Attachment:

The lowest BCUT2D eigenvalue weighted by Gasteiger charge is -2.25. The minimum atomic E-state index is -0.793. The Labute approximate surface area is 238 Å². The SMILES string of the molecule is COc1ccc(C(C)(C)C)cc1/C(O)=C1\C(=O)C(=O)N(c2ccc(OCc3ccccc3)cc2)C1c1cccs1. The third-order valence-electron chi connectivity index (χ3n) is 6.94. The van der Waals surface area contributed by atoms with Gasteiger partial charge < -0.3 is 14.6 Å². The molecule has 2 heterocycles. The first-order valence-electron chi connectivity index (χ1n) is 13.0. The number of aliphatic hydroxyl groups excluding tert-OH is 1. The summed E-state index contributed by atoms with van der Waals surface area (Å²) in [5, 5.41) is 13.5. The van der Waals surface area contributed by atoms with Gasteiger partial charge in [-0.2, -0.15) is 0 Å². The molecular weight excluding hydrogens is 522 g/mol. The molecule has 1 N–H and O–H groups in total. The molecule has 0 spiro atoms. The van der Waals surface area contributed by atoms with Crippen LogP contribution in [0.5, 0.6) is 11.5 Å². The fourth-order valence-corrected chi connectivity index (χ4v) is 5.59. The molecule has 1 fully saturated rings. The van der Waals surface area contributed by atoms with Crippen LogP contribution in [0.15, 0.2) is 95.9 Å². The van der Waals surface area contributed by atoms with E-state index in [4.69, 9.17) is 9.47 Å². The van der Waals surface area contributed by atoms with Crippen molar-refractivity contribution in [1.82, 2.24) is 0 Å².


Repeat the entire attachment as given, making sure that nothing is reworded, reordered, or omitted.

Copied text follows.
The lowest BCUT2D eigenvalue weighted by Gasteiger charge is -2.25. The minimum atomic E-state index is -0.793. The Labute approximate surface area is 238 Å². The SMILES string of the molecule is COc1ccc(C(C)(C)C)cc1/C(O)=C1\C(=O)C(=O)N(c2ccc(OCc3ccccc3)cc2)C1c1cccs1. The third-order valence-electron chi connectivity index (χ3n) is 6.94. The van der Waals surface area contributed by atoms with Gasteiger partial charge < -0.3 is 14.6 Å². The molecule has 2 heterocycles. The first-order valence-electron chi connectivity index (χ1n) is 13.0. The number of aliphatic hydroxyl groups excluding tert-OH is 1. The summed E-state index contributed by atoms with van der Waals surface area (Å²) in [5, 5.41) is 13.5. The van der Waals surface area contributed by atoms with Gasteiger partial charge in [-0.2, -0.15) is 0 Å². The molecular weight excluding hydrogens is 522 g/mol. The molecule has 1 N–H and O–H groups in total. The molecule has 0 spiro atoms. The van der Waals surface area contributed by atoms with Crippen LogP contribution in [0.5, 0.6) is 11.5 Å². The fourth-order valence-corrected chi connectivity index (χ4v) is 5.59. The molecule has 1 fully saturated rings. The van der Waals surface area contributed by atoms with Crippen LogP contribution in [0.15, 0.2) is 95.9 Å². The van der Waals surface area contributed by atoms with E-state index in [4.69, 9.17) is 9.47 Å². The van der Waals surface area contributed by atoms with Crippen molar-refractivity contribution in [1.82, 2.24) is 0 Å².